GRAIN UTD BAT
Wheat, western red
Bk?ley, too, top
Uatt, ton, top
Hav: barms prices
Oat and vetch, torn
Alfalfa, valley, iid cutting
Hogs, first rat
03 to 05
C1 to .OS
04 to 04
Peppermint oil, lb
WHEN VOO KNOCKED ME
OFF MY H0S5 YOU 010
SOMETHING TO BRAG
(rex.. weTvoonOf Feu.ONwweLu t foomq&o i Vatin CelCowTN wetvoo ave vatoo ikTgoimg
f WHY AB.E.YOU SO OUT THAT ifS FOV.U Y' RAISE SOME. I THINK THAT'S J rVY UF VOO OlO0"r 1 HELP YOU. R3ft EVERY A
INTERESTED ' " AM TMEOES (VO ilVOMEY KM'EM- fc? I KlOOW IT, BUT I "" '-v OOLLAft YOU R.A1SE J
" LVV ( "V00- ALUM )L THT ALU -ft, C-V-7 V A VERY RCH WAN. ( OH. Iv V I1.L AOO ANXyTHEPL '
LITTLE ANNIE ROONEY
I) J HELLO, LAl2RyW THIS IS THE. FOURTH VvlM-K Y
i-GEE,VCXM2E P iVECLEAN.EO ALCCAD T j
HA SWELL vf OMEGliyKIOEOlfJWlTHA I
j 5i5H0VELCB0l ooLLAeTOecHAisir vou i
lb VeuCEHAO A GREAT IDEA,
TOOTS AND CASPER
THE DOOR-BELL IS RIN61N Ct T fl If v Hi ITS . THERE'S NO NAME ON
MAYBE THE MAM WITH THE BLACK ygT A BOX OF 3 W EM, BUT MY ORDERS ARE
WHISKERS WHO'S BEEN fH FLOVMERS I : ( V TO DELIVER THEM TO
SWOOPING AROUNO HERB J WHO ARE, 1 THIS ADDRESS 1
FOR DAYS' THIS HAS 60NE FW? jf THEY FOR 4
OREGON STATESMAN, Salem,
, Bear Factor
CHICAGO. Jan, it. (AP)
Setbacks predominated In grain
values today despite evidence of
steady accumulation of May de
livery of wheat Ty eastern finan
Much enlarged exports of wheat
from Argentina and Australia had
a bearish influence, and so also
did assertions that for months to
come United States millers would
be purchasing little or no grain.
These assertions were based on
reports that domestic stocks of
wheat owned by flour mills were
the largest since before 1927, and
that stocks of flour on hand were
likewise a record for the same
Wheat closed unsettled to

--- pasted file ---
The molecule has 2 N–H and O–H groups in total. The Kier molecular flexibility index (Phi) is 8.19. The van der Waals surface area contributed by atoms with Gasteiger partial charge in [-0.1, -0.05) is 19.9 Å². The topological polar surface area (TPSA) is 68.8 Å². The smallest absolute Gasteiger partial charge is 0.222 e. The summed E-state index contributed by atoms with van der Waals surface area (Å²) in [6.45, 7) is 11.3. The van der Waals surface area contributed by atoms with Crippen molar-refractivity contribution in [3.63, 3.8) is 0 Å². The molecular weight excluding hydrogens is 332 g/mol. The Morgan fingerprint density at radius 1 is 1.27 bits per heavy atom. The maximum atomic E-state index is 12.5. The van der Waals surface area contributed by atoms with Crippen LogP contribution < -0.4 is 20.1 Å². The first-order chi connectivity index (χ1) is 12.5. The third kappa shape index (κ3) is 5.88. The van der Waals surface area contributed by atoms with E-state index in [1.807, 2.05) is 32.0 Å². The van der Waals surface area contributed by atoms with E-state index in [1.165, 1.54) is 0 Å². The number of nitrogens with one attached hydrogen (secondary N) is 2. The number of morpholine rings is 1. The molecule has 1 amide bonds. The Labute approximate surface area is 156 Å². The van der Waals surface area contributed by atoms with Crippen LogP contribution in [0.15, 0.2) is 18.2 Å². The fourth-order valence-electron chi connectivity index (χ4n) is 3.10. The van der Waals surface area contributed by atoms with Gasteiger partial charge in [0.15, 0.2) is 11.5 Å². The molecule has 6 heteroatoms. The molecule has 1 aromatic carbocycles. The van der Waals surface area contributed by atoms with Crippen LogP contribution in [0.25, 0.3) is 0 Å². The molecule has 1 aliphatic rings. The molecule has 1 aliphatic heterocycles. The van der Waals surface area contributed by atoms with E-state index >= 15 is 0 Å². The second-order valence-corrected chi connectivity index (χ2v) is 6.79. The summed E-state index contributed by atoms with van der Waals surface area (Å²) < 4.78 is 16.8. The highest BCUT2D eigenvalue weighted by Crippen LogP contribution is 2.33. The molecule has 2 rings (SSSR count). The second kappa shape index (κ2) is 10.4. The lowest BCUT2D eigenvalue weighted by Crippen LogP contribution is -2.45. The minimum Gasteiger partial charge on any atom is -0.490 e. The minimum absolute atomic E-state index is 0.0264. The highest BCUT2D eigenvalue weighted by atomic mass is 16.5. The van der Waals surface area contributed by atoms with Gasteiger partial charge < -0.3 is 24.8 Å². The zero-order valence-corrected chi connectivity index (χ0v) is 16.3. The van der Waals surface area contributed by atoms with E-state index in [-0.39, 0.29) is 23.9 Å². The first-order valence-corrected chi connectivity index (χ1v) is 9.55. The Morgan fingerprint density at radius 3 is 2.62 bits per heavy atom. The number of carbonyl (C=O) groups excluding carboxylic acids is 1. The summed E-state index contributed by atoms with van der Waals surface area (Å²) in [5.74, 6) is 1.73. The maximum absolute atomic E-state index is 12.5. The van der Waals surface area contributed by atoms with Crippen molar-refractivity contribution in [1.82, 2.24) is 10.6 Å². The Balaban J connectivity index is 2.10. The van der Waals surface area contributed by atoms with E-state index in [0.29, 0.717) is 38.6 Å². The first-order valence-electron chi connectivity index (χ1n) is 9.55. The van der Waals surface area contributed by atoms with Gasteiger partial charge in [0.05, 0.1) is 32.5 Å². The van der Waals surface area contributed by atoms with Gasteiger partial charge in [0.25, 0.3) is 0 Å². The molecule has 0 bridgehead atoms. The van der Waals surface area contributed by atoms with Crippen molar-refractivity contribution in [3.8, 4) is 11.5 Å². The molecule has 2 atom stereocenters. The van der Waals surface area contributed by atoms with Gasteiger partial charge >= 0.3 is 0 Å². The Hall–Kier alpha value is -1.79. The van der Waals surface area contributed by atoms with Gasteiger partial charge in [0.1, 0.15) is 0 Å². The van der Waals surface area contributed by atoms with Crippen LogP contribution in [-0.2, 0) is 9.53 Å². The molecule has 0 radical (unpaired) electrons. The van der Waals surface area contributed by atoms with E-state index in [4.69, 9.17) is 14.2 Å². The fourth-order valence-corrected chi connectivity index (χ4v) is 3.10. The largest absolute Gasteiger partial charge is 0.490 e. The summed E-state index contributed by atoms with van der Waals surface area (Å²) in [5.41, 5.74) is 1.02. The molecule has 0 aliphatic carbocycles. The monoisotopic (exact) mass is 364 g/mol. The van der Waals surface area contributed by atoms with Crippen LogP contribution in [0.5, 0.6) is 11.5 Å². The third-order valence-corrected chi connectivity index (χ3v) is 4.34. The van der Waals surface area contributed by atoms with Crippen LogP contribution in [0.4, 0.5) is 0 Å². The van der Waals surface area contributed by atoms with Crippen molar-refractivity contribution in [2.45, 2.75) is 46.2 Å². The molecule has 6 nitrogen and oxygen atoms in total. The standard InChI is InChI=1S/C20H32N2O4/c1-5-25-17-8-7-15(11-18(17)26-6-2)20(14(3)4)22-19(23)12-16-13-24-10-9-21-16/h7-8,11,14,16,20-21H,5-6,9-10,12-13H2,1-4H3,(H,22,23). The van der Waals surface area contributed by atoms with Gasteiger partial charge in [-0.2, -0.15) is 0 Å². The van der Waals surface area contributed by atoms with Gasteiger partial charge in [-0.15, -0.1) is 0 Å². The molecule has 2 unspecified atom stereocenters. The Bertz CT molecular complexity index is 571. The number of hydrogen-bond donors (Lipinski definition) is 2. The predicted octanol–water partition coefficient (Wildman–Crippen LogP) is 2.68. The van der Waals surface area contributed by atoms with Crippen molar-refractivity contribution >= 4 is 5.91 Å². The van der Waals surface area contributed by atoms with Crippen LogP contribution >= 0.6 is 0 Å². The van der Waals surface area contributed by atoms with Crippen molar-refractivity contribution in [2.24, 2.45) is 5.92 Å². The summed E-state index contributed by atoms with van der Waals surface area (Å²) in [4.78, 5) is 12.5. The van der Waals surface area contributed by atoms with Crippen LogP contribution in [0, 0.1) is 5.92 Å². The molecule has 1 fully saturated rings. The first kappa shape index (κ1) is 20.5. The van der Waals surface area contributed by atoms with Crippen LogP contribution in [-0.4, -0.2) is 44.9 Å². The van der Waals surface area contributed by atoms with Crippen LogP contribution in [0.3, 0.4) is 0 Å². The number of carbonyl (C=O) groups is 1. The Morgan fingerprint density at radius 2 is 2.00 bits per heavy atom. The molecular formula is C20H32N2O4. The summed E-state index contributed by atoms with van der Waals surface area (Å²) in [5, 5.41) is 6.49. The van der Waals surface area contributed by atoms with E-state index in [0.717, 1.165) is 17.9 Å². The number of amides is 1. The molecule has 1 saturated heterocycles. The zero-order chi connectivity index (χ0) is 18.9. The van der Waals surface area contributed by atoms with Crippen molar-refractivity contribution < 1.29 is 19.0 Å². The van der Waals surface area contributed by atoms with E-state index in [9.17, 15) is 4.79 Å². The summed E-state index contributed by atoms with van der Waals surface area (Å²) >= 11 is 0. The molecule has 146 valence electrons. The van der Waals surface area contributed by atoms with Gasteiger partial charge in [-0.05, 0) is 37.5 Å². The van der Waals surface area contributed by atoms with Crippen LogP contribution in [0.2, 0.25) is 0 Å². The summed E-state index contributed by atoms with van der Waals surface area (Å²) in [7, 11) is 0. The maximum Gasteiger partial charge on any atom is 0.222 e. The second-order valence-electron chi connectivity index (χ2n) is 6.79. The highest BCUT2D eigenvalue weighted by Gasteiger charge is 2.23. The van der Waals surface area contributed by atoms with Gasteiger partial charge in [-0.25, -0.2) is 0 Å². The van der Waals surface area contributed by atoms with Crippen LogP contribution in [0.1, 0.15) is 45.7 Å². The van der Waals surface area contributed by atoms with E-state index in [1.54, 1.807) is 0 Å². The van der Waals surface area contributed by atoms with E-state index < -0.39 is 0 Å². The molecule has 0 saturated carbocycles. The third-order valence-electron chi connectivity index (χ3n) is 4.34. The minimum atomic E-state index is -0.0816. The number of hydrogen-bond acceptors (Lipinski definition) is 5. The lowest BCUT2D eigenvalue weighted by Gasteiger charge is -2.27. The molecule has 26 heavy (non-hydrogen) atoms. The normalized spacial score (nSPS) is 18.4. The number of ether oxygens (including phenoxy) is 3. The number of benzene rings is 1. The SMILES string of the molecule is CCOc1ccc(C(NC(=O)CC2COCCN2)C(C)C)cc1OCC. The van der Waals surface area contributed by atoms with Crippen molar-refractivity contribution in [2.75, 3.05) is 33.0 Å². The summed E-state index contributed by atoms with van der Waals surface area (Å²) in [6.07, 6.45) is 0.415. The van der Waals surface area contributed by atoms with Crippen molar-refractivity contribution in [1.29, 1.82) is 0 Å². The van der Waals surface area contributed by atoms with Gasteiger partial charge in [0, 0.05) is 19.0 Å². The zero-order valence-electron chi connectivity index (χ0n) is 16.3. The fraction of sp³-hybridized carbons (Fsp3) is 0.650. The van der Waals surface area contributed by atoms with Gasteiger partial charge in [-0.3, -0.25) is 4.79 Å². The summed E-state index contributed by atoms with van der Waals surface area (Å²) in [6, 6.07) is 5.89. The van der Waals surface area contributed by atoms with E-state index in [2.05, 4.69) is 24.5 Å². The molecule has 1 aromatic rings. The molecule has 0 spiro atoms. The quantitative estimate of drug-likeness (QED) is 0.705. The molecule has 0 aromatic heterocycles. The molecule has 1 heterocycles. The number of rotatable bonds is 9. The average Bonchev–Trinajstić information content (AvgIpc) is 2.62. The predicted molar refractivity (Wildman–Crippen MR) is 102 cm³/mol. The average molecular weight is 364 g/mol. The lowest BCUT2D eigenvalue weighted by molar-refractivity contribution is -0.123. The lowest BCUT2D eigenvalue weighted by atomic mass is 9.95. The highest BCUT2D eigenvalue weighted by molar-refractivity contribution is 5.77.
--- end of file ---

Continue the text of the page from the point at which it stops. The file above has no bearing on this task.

Vt under yesterday's finish, corn
to down, oats unchanged to
Today's closing quotations:
Wheatf March, .57; May,
.69-: July, .59-.59H: Septem
ber, .60 H.
Corn: March, .38; May, .41;
July .43.-; September, .43.
Oats: May, .6; July, .25-.
To Pass Senate
WASHINGTON, Jan. 32
(AP) The drive for federal ap
propriations to help the unem
ployed swept a 1375,000,000 bill
onto the senate floor here with
Indications of democrat-independent
Despite the president's opposi
tion, the senate manufactures
committee voted 6 to 2 to ap
prove - the Costigan-LaFollette
bill authorizing relief appropria
tions of $125,000,000 for this
winter and $250,000,000 for the
fiscal year beginning next July.
PERFUME FOR HANDBAGS
NEW YORK (AP) Perfume
balls for handbags are new bau
bles to delight feminine hearts.
- tarring Popcyo
BUT VOU-Re MOT GOING)
to Bfto Because y
DEAD MEN S TONGUES )
Oregon, Satnrday Morning,
EGG PRICE LOWEST
Butter Situation Is Firm,
No Rise for. Fear of
PORTLANDT Jan. 22 (AP)
Friday's cut of 2c In the price of
eggs locally brings the selling
value in Portland to the lowest
figures known during January.
The local drop which was forced
by extremely liberal lay and a
scant outlet, forced extras down
to 16c dox. with mediums 14c.
The latter continues "very: weak
Inasmuch as the differential be
tween large and small is too
The fact that the New York
market is now quoting the low
est price ever known there for
Pacific coast extras. Indicates
the plight of the trade of the
west coast. Inasmuch as a large
part of the: surplus is always
marketed In New York Irrespec
tive of the price, the returns
available for such shipment are